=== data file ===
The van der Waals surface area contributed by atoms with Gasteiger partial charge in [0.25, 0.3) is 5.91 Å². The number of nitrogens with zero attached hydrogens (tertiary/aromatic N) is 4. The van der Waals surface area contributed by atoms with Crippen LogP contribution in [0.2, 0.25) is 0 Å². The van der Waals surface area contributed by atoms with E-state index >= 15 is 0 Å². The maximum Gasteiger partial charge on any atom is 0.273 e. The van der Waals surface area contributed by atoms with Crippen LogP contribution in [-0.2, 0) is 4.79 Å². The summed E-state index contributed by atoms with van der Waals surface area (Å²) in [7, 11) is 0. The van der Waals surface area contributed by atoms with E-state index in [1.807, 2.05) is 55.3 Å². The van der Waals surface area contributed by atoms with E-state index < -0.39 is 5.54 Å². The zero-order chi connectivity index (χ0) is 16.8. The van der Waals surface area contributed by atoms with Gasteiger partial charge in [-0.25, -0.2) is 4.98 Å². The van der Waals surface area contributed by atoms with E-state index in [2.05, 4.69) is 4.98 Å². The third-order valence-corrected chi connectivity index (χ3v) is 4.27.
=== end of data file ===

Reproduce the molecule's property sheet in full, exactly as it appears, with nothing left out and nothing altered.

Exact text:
The van der Waals surface area contributed by atoms with Gasteiger partial charge in [0.25, 0.3) is 5.91 Å². The number of nitrogens with zero attached hydrogens (tertiary/aromatic N) is 4. The van der Waals surface area contributed by atoms with Crippen LogP contribution in [0.2, 0.25) is 0 Å². The van der Waals surface area contributed by atoms with E-state index >= 15 is 0 Å². The maximum Gasteiger partial charge on any atom is 0.273 e. The van der Waals surface area contributed by atoms with Crippen LogP contribution in [-0.2, 0) is 4.79 Å². The summed E-state index contributed by atoms with van der Waals surface area (Å²) in [7, 11) is 0. The van der Waals surface area contributed by atoms with E-state index in [1.807, 2.05) is 55.3 Å². The van der Waals surface area contributed by atoms with E-state index < -0.39 is 5.54 Å². The zero-order chi connectivity index (χ0) is 16.8. The van der Waals surface area contributed by atoms with Gasteiger partial charge in [-0.25, -0.2) is 4.98 Å². The van der Waals surface area contributed by atoms with E-state index in [2.05, 4.69) is 4.98 Å². The third-order valence-corrected chi connectivity index (χ3v) is 4.27.